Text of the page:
Therefore with joy you will draw water from the wells of salvation. Isaiah 12
In his collection of essays Breakfast at the Victory, James Carse writes about the spiritual lessons he learned when the water at his family’s rural New England cabin started tasting funny one summer. It turned out that the wooden cover over the cabin’s well had collapsed under the weight of a deer or a bear, and was polluting the water that fed the well. Carse’s essay explores, with some side forays into Robert Frost’s poetry, the power of water–a power that, as we all are regularly reminded by the latest hurricane, often cannot be predicted or harnessed. Carse’s essay reminded me of another New England well, this one from my youth.
Several years ago, during an infrequent return to rural northern Vermont where I grew up, Jeanne and I took a quick detour from Route 5 South to drive past the old homestead, the house in which I lived until age eleven. It was in poor repair, and seemed far smaller than when I was a kid. Most surprising was that Smith’s pasture, the cow pasture across the road that was the site of many childhood adventures, was gone. A tangle of trees and underbrush grew where the gate to the pasture had been. I’m hoping that if I had pushed through the brush I would have found Smith’s pasture on the other side, sort of like finding Narnia on the other side of the wardrobe. Because the pasture was magic.
Growing up in the sticks has some definite plusses—how many city kids have a cow pasture at their disposal? Smith’s pasture was one of several unofficial playgrounds for my brother and me. Many were the summer mornings when my mother would pack us a lunch and we would climb over the gate into the pasture, limited only by the general directive to be back before dark. The generous Mr. Smith, whom I never met, gave my family free access to his pasture, while the evil Mr. Cole, who owned the adjacent pasture just down the road (and whom I also never met), refused such free access. Hiking, war games, superhero exploits–Smith’s pasture was the natural stage for just about anything two kids reaching double digits in age could come up with.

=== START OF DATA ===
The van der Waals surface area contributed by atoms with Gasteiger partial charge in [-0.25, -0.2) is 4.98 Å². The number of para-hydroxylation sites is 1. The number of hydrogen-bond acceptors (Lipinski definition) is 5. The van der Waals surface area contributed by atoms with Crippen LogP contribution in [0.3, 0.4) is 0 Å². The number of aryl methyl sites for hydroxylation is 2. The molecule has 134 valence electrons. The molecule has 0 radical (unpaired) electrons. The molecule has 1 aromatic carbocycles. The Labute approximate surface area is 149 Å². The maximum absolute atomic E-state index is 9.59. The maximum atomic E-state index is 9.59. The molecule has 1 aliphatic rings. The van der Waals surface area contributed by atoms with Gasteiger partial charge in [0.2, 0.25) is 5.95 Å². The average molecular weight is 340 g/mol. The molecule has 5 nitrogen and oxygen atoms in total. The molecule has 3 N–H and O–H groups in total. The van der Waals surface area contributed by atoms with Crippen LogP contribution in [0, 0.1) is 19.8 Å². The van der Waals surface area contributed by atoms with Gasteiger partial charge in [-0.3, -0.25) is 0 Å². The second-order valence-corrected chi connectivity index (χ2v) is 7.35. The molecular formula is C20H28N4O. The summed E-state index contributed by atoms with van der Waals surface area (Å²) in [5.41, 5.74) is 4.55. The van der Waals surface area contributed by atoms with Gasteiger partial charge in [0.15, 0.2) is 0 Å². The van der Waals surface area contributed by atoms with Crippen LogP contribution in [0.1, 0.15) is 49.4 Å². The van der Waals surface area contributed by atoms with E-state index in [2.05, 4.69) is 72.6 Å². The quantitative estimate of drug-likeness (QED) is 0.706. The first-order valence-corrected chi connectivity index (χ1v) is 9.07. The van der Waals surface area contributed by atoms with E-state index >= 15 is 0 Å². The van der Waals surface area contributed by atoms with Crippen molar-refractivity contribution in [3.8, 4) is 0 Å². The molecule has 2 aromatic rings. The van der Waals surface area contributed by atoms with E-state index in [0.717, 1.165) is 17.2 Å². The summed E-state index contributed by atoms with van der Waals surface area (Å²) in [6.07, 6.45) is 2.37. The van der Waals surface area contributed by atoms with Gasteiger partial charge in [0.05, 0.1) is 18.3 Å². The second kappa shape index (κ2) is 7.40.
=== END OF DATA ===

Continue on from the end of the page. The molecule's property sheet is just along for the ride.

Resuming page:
It was only many years later that I put two and two together and figured out why Mr. Smith was so generous with access to his pasture. He may or may not have had a soft spot in his heart for children needing a place to explore; the real reason we had access to his pasture was the artesian well, located several hundred yards past the fence, which provided water for our house.
A well-understood task accompanied our frequent treks into Smith’s pasture—don’t forget to check the well. It was my brother’s job to lift the hinged lid as high as he could—I was too small to do it—while I peered into the dim recesses below. “It looks fine!” “It’s a bit low!” or, one fateful afternoon—“It’s empty!!” This was distressing news, producing visions of no baths, no clothes or dish washing, and general aridness. The spring had widened a minor crack in the well wall into an exit route—it was many dollars and dry days later before the water was coaxed back into its proper location. When wells misbehave, life changes significantly.